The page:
Issue Date: January 12, 2004
FRANCE SHUTS EXXONMOBIL PLANT
French officials have--for the second time--forced the temporary closure of ExxonMobil Chemical's oxo alcohols plant in Harnes, near the Belgian border, while they investigate an outbreak of Legionnaires' disease in the surrounding area.
The case is being called the worst ever recorded in France. Since November 2003, nearly 60 people have developed the respiratory disease; of those, seven have died and 20 remain hospitalized.
The plant is officially part of Noroxo SAS, which ExxonMobil acquired in 1988. It has a capacity of 160,000 metric tons per year of a variety of oxo acids and alcohols. None of the people stricken work at the plant.
Last week's closure follows one that occurred Dec. 3–20, 2003. At that time, according to the French public health agency, government workers were sent in to disinfect the plant's cooling system.
According to regional officials, Noroxo first detected the bacterium Legionella pneumophila in the plant's cooling system in October. Plant officials attempted to clean up the system but were unsuccessful, according to governmental tests carried out at the end of November. Those tests led to the first closure and government-supervised cleaning. The continuation of the outbreak led to the second closure.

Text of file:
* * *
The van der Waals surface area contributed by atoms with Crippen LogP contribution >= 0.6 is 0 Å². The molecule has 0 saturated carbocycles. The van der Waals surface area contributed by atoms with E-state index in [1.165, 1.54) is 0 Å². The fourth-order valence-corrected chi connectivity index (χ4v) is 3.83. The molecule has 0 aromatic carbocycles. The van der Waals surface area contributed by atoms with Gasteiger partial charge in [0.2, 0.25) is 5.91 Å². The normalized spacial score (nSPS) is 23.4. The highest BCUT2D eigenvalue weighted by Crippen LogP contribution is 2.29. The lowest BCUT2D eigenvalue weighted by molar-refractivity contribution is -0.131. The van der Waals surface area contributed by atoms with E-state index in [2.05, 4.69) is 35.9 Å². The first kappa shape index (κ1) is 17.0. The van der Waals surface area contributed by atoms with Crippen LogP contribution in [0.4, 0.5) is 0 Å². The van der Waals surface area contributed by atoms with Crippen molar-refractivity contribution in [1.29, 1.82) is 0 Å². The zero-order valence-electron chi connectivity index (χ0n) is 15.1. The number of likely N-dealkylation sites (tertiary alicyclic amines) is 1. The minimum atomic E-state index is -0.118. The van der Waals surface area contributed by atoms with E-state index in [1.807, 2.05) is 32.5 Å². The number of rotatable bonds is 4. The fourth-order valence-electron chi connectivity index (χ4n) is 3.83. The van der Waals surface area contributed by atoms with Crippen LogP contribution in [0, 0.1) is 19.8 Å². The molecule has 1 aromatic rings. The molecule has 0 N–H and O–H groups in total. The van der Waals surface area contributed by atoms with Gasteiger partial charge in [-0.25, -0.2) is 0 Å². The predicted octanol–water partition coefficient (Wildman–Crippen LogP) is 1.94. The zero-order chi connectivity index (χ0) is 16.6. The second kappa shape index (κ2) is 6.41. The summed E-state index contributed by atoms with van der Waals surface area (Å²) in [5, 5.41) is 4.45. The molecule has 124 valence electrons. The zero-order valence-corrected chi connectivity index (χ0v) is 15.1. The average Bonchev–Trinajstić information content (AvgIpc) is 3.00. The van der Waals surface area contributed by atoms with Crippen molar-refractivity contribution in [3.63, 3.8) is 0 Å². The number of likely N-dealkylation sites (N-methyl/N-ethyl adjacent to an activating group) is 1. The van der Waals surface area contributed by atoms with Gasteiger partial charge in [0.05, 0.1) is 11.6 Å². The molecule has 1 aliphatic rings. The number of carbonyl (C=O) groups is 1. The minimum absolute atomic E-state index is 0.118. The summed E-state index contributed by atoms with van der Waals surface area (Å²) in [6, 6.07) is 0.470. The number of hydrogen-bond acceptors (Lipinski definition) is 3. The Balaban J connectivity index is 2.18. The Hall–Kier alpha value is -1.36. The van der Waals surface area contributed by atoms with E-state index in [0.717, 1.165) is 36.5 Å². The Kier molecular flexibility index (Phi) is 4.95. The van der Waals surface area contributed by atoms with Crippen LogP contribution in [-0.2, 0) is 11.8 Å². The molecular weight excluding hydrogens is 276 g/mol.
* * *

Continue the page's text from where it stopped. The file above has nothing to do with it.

According to Daniele Iles, an epidemiologist with the health agency, "The agreement in time and space make us think that a great number of cases, from 20 to 25 currently, are related to the Noroxo source." The bacteria are the same as those infecting many of the victims, officials say.
Noroxo managers, however, contend that even if the same bacteria had been found at the factory, it is not necessarily the source of the disease. Hence, Noroxo's criticism of the government's closure of the plant as "an extreme use of the principle of precaution."
The cause of some of the cases is not clear. A second cluster of cases that developed more than 10 days--the normal incubation period--after the first Noroxo closure indicates that there may be a second source of infection as yet unidentified, the health agency points out.
The Legionella bacterium was first discovered in an outbreak of severe pneumonia-like illnesses at a 1976 American Legion convention in Philadelphia. Twenty-nine people died. The ubiquitous bacteria have since caused numerous outbreaks around the world, spread through the air via contaminated water droplets.
According to the Centers for Disease Control & Prevention in Atlanta, an estimated 8,000 to 18,000 people contract Legionnaires' disease in the U.S. each year. Anywhere from 5 to 30% of the cases are fatal. The disease is treated with antibiotics, with erythromycin the current drug of choice.
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